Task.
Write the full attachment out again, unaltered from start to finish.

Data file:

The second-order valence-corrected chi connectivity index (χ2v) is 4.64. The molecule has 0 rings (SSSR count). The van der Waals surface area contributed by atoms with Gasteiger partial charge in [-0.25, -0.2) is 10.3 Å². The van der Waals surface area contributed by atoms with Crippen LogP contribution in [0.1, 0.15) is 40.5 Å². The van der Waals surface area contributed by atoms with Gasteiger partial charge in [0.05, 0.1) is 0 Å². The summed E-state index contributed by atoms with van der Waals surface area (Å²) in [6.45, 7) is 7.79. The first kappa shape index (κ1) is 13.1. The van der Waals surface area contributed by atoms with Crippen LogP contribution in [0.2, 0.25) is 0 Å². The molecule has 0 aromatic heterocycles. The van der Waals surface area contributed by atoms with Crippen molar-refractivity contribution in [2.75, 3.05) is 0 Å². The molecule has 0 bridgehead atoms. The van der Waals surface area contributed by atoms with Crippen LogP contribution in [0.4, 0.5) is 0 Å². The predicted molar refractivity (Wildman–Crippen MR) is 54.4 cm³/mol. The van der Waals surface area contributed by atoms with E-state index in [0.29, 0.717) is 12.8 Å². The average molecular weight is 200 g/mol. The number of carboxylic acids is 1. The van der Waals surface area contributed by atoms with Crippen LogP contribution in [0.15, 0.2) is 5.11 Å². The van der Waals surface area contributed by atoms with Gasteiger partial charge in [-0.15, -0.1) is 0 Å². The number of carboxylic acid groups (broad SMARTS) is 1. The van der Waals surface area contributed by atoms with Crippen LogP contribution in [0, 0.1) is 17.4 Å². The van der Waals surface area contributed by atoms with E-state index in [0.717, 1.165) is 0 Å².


The second-order valence-corrected chi connectivity index (χ2v) is 4.64. The molecule has 0 rings (SSSR count). The van der Waals surface area contributed by atoms with Gasteiger partial charge in [-0.25, -0.2) is 10.3 Å². The van der Waals surface area contributed by atoms with Crippen LogP contribution in [0.1, 0.15) is 40.5 Å². The van der Waals surface area contributed by atoms with Gasteiger partial charge in [0.05, 0.1) is 0 Å². The summed E-state index contributed by atoms with van der Waals surface area (Å²) in [6.45, 7) is 7.79. The first kappa shape index (κ1) is 13.1. The van der Waals surface area contributed by atoms with Crippen LogP contribution in [0.2, 0.25) is 0 Å². The molecule has 0 aromatic heterocycles. The van der Waals surface area contributed by atoms with Crippen molar-refractivity contribution in [2.75, 3.05) is 0 Å². The molecule has 0 bridgehead atoms. The van der Waals surface area contributed by atoms with Crippen LogP contribution in [0.4, 0.5) is 0 Å². The predicted molar refractivity (Wildman–Crippen MR) is 54.4 cm³/mol. The van der Waals surface area contributed by atoms with E-state index in [0.29, 0.717) is 12.8 Å². The average molecular weight is 200 g/mol. The number of carboxylic acids is 1. The van der Waals surface area contributed by atoms with Crippen LogP contribution in [0.15, 0.2) is 5.11 Å². The van der Waals surface area contributed by atoms with Gasteiger partial charge in [-0.15, -0.1) is 0 Å². The number of carboxylic acid groups (broad SMARTS) is 1. The van der Waals surface area contributed by atoms with Crippen LogP contribution in [0, 0.1) is 17.4 Å². The van der Waals surface area contributed by atoms with E-state index in [0.717, 1.165) is 0 Å².